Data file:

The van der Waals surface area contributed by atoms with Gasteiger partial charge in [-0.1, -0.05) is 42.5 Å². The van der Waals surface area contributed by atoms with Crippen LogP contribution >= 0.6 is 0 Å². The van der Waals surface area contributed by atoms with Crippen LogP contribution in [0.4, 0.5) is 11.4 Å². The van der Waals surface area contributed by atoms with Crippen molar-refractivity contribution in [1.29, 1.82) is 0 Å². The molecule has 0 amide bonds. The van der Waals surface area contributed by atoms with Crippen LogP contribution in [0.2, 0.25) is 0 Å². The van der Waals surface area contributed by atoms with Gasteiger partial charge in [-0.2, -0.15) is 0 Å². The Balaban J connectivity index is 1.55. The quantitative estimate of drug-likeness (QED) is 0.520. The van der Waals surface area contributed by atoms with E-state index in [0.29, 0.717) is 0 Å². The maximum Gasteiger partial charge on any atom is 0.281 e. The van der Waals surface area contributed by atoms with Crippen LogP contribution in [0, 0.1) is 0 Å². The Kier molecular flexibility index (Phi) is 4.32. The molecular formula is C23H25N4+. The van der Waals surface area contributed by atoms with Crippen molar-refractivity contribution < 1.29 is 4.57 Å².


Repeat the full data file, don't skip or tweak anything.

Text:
The van der Waals surface area contributed by atoms with Gasteiger partial charge in [-0.1, -0.05) is 42.5 Å². The van der Waals surface area contributed by atoms with Crippen LogP contribution >= 0.6 is 0 Å². The van der Waals surface area contributed by atoms with Crippen LogP contribution in [0.4, 0.5) is 11.4 Å². The van der Waals surface area contributed by atoms with Crippen molar-refractivity contribution in [1.29, 1.82) is 0 Å². The molecule has 0 amide bonds. The van der Waals surface area contributed by atoms with Crippen LogP contribution in [0.2, 0.25) is 0 Å². The van der Waals surface area contributed by atoms with Gasteiger partial charge in [-0.2, -0.15) is 0 Å². The Balaban J connectivity index is 1.55. The quantitative estimate of drug-likeness (QED) is 0.520. The van der Waals surface area contributed by atoms with E-state index in [0.29, 0.717) is 0 Å². The maximum Gasteiger partial charge on any atom is 0.281 e. The van der Waals surface area contributed by atoms with Crippen LogP contribution in [0, 0.1) is 0 Å². The Kier molecular flexibility index (Phi) is 4.32. The molecular formula is C23H25N4+. The van der Waals surface area contributed by atoms with Crippen molar-refractivity contribution < 1.29 is 4.57 Å².